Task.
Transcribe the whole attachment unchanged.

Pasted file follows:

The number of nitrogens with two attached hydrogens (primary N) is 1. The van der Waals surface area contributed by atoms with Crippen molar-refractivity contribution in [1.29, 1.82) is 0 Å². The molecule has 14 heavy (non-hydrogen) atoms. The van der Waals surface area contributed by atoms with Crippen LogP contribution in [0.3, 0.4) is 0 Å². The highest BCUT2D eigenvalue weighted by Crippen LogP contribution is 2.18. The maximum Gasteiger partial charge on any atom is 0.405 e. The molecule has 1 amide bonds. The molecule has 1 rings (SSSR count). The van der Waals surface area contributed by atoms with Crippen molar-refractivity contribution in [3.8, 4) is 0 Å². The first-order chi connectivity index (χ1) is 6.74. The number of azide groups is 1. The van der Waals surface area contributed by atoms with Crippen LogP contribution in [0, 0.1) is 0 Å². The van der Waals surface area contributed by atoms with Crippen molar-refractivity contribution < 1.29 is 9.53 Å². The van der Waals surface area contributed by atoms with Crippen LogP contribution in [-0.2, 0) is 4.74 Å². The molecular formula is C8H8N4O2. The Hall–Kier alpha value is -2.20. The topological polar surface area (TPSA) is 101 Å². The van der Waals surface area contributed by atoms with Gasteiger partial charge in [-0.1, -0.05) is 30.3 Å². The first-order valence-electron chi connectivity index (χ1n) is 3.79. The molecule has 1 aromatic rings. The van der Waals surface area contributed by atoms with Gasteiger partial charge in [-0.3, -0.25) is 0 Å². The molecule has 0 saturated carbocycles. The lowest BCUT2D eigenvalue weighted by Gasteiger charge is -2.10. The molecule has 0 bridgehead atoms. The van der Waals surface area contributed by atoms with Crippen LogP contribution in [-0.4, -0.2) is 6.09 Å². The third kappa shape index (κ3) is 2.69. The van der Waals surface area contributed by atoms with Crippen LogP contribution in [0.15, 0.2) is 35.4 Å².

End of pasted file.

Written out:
The number of nitrogens with two attached hydrogens (primary N) is 1. The van der Waals surface area contributed by atoms with Crippen molar-refractivity contribution in [1.29, 1.82) is 0 Å². The molecule has 14 heavy (non-hydrogen) atoms. The van der Waals surface area contributed by atoms with Crippen LogP contribution in [0.3, 0.4) is 0 Å². The highest BCUT2D eigenvalue weighted by Crippen LogP contribution is 2.18. The maximum Gasteiger partial charge on any atom is 0.405 e. The molecule has 1 amide bonds. The molecule has 1 rings (SSSR count). The van der Waals surface area contributed by atoms with Crippen molar-refractivity contribution in [3.8, 4) is 0 Å². The first-order chi connectivity index (χ1) is 6.74. The number of azide groups is 1. The van der Waals surface area contributed by atoms with Crippen LogP contribution in [0, 0.1) is 0 Å². The van der Waals surface area contributed by atoms with Crippen molar-refractivity contribution < 1.29 is 9.53 Å². The van der Waals surface area contributed by atoms with Crippen LogP contribution in [-0.2, 0) is 4.74 Å². The molecular formula is C8H8N4O2. The Hall–Kier alpha value is -2.20. The topological polar surface area (TPSA) is 101 Å². The van der Waals surface area contributed by atoms with Gasteiger partial charge in [-0.1, -0.05) is 30.3 Å². The first-order valence-electron chi connectivity index (χ1n) is 3.79. The molecule has 1 aromatic rings. The van der Waals surface area contributed by atoms with Gasteiger partial charge in [-0.3, -0.25) is 0 Å². The molecule has 0 saturated carbocycles. The lowest BCUT2D eigenvalue weighted by Gasteiger charge is -2.10. The molecule has 0 bridgehead atoms. The van der Waals surface area contributed by atoms with Crippen LogP contribution in [-0.4, -0.2) is 6.09 Å². The third kappa shape index (κ3) is 2.69. The van der Waals surface area contributed by atoms with Crippen LogP contribution in [0.15, 0.2) is 35.4 Å².